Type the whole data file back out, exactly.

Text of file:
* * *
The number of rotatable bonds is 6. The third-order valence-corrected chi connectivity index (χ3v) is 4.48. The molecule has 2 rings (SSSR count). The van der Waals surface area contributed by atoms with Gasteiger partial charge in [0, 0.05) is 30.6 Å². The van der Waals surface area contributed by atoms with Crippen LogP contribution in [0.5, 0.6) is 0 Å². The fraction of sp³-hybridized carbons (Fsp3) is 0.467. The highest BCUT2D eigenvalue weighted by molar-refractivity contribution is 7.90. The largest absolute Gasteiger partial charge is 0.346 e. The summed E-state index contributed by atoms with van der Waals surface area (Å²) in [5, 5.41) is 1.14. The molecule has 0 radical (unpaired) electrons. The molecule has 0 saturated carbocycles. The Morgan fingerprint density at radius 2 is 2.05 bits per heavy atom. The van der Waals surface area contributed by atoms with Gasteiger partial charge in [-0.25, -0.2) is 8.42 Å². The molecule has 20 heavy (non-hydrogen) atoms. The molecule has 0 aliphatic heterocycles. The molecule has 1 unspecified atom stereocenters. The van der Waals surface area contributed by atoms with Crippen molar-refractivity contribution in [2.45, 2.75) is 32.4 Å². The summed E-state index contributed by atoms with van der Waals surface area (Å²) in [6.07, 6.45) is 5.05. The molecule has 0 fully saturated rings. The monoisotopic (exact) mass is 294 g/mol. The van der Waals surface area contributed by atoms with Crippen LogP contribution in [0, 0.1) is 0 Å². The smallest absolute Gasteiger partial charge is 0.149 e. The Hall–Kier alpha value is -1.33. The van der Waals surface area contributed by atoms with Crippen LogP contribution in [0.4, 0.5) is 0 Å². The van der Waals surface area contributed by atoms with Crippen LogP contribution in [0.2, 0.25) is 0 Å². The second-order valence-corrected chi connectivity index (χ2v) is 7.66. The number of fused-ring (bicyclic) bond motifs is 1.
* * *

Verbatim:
The number of rotatable bonds is 6. The third-order valence-corrected chi connectivity index (χ3v) is 4.48. The molecule has 2 rings (SSSR count). The van der Waals surface area contributed by atoms with Gasteiger partial charge in [0, 0.05) is 30.6 Å². The van der Waals surface area contributed by atoms with Crippen LogP contribution in [0.5, 0.6) is 0 Å². The fraction of sp³-hybridized carbons (Fsp3) is 0.467. The highest BCUT2D eigenvalue weighted by molar-refractivity contribution is 7.90. The largest absolute Gasteiger partial charge is 0.346 e. The summed E-state index contributed by atoms with van der Waals surface area (Å²) in [5, 5.41) is 1.14. The molecule has 0 radical (unpaired) electrons. The molecule has 0 saturated carbocycles. The Morgan fingerprint density at radius 2 is 2.05 bits per heavy atom. The van der Waals surface area contributed by atoms with Gasteiger partial charge in [-0.25, -0.2) is 8.42 Å². The molecule has 20 heavy (non-hydrogen) atoms. The molecule has 0 aliphatic heterocycles. The molecule has 1 unspecified atom stereocenters. The van der Waals surface area contributed by atoms with Crippen molar-refractivity contribution in [2.45, 2.75) is 32.4 Å². The summed E-state index contributed by atoms with van der Waals surface area (Å²) in [6.07, 6.45) is 5.05. The molecule has 0 fully saturated rings. The monoisotopic (exact) mass is 294 g/mol. The van der Waals surface area contributed by atoms with Crippen LogP contribution in [0, 0.1) is 0 Å². The smallest absolute Gasteiger partial charge is 0.149 e. The Hall–Kier alpha value is -1.33. The van der Waals surface area contributed by atoms with Crippen LogP contribution in [0.4, 0.5) is 0 Å². The van der Waals surface area contributed by atoms with Crippen LogP contribution in [0.2, 0.25) is 0 Å². The second-order valence-corrected chi connectivity index (χ2v) is 7.66. The number of fused-ring (bicyclic) bond motifs is 1.